It really will be one of a kind of experience. We are only accepting ten participants into that. Regular cost is $500, which is a great value in and of itself, but for the next 24 hours it’s $375, and there are payment options for that. Please go to www.grantpathways.com for this, and on the top left-hand side you will see a Coming Soon tab, and when you hit that Coming Soon tab, you will then see how you can sign up for the grant writer training course. So we would love to have you involved. And if we get, which I imagine we will, we will get more than ten participants or ten people that will sign up, then we will schedule the next session. So go ahead and sign up, and then we will just schedule the next session for that. So, that’s all I have today, Steven. Thank you so, so much everyone, and thank you for the opportunity Steven.
Steven: Thank you for sharing all your knowledge with us for about an hour, and thanks everyone for listening, and taking an hour out of your day to hang out with us. We do do these webinars every Thursday. We have got a really great one coming up a week from today. Erica Waasdorp is going to talk about recurring donors. She literally wrote the book on recurring monthly giving; it’s sitting on my bookshelf right next to me actually. So don’t miss that. Erica is super smart. That’s going to be a great presentation. So check that out on our webinar page right there. You can register for that. It’s going to be totally free and totally educational. And we have got a few other webinars on that page as well scheduled out actually now into 2015 so you may see another topic there that interests you.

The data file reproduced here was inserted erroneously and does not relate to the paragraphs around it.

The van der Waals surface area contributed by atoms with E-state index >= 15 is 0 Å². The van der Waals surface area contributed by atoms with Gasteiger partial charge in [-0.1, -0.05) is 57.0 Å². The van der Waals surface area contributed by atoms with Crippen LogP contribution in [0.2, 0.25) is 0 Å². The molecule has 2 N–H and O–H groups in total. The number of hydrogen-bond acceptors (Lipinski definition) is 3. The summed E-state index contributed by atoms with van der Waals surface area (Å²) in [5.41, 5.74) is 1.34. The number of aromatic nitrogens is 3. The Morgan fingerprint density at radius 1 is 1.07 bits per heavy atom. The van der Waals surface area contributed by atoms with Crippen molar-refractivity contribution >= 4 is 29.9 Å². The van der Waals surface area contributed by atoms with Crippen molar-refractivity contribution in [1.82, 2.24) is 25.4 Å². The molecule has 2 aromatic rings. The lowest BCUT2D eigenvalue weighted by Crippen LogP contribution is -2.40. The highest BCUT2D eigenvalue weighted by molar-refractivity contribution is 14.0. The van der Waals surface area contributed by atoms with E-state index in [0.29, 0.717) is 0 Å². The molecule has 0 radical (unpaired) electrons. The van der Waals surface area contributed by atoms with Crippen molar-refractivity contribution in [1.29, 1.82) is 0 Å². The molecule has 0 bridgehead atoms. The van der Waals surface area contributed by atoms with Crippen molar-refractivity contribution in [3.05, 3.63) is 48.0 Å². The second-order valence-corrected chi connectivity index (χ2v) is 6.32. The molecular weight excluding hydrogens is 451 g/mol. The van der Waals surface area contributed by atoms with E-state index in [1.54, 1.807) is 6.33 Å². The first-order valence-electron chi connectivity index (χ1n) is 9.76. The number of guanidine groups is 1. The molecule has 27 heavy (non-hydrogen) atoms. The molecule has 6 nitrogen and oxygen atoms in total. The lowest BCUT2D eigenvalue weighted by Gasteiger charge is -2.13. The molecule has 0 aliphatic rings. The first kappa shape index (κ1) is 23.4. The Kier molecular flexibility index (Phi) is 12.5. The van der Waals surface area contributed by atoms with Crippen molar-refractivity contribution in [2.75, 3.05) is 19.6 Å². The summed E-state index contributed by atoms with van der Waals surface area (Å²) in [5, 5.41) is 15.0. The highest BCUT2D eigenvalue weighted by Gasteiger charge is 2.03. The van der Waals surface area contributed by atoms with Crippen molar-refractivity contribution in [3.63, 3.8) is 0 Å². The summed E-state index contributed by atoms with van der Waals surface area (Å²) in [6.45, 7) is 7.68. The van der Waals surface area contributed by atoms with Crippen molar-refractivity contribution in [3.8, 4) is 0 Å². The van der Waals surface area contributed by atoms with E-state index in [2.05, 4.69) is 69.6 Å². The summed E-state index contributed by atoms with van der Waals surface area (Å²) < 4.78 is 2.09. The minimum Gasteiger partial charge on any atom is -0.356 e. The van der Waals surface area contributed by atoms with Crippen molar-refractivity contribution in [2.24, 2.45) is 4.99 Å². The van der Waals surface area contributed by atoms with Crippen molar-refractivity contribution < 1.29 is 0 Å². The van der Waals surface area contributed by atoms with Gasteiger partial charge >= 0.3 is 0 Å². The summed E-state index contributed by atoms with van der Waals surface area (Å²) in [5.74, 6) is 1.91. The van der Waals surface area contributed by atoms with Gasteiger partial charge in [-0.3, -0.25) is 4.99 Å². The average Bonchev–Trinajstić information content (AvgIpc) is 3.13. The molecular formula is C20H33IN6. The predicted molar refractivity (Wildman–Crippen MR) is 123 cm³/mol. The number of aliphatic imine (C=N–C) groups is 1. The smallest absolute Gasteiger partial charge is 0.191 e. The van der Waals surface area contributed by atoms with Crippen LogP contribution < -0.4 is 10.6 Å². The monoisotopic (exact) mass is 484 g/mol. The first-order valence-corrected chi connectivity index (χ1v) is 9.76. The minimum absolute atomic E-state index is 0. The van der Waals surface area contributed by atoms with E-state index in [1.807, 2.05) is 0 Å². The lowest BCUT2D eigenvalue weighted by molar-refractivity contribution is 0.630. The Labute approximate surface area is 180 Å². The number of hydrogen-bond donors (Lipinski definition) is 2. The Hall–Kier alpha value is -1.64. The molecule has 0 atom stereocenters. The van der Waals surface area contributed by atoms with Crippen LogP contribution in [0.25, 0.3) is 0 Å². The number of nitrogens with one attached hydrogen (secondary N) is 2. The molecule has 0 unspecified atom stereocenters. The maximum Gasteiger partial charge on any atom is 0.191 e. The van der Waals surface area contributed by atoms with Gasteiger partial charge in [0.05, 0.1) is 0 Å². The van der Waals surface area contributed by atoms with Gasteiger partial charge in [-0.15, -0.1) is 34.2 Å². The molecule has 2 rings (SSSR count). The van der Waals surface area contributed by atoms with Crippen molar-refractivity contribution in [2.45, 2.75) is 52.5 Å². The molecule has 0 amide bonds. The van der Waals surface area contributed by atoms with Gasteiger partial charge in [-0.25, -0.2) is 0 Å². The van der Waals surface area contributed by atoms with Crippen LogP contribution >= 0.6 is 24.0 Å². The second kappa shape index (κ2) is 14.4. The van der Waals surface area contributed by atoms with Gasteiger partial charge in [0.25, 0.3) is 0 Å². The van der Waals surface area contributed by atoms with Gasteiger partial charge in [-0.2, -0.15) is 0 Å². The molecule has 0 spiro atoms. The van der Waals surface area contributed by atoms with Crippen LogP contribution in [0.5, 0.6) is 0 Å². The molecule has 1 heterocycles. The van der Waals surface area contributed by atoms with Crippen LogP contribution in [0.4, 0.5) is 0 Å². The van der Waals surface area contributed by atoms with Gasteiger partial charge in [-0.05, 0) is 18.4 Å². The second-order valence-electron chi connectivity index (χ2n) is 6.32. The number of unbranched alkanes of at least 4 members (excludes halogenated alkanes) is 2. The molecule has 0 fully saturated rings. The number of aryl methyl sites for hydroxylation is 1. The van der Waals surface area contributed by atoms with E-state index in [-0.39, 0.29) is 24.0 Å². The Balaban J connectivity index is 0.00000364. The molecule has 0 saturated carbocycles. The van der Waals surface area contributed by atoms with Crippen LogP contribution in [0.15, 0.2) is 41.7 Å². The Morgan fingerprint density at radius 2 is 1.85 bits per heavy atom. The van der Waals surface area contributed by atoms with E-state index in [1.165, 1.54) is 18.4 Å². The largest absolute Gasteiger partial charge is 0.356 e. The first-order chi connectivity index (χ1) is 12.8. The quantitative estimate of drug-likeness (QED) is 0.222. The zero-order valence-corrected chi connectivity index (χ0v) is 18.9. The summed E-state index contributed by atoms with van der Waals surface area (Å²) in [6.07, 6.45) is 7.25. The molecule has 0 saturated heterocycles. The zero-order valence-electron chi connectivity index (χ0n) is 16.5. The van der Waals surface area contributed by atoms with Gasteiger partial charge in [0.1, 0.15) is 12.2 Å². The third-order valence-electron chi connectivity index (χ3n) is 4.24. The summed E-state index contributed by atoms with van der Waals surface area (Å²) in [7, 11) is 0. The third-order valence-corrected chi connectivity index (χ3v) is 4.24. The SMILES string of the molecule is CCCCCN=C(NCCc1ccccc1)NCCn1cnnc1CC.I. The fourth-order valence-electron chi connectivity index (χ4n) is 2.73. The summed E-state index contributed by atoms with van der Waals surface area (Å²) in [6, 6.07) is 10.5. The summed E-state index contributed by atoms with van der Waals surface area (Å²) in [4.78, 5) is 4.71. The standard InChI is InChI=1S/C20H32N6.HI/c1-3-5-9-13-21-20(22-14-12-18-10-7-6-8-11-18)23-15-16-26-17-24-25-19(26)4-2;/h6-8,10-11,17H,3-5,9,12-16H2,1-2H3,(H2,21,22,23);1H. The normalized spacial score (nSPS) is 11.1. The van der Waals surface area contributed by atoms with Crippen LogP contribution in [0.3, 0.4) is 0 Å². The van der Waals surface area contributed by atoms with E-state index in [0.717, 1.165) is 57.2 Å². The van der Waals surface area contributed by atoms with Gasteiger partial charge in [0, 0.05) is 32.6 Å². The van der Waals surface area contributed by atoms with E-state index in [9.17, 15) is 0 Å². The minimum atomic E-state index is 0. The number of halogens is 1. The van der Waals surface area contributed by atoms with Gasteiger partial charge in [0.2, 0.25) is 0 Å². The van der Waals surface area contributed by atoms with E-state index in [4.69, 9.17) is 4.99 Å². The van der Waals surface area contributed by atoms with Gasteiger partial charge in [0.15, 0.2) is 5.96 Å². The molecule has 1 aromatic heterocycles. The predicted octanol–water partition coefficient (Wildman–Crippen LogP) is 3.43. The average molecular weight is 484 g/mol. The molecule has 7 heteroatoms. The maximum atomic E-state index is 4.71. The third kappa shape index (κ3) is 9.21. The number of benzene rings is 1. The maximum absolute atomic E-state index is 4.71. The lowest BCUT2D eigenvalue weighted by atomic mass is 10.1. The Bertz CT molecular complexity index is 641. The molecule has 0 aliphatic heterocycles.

We have also got our blog; we have got our podcast; we have got our newsletter. You can look at all that stuff on our resources page. So thanks for hanging out with us. This is great Jule. Thanks again. This was a lot of fun.
Jule: Thank you, yes. Thank you. It’s as funny as grant writing can be, I don’t know.
Steven: Oh yeah. It’s pretty fun. I am kind of a nerd so I enjoyed it.
Jule: Yeah good, good.
Steven: But yeah, I will be sending out the recording in just a few minutes as soon as it’s finished uploading to YouTube as well as all those resources that were shared. So look for an e-mail from me, and we will talk to you hopefully next week. So have a great weekend, and we will see you soon.
Jule: Goodbye. Thank you.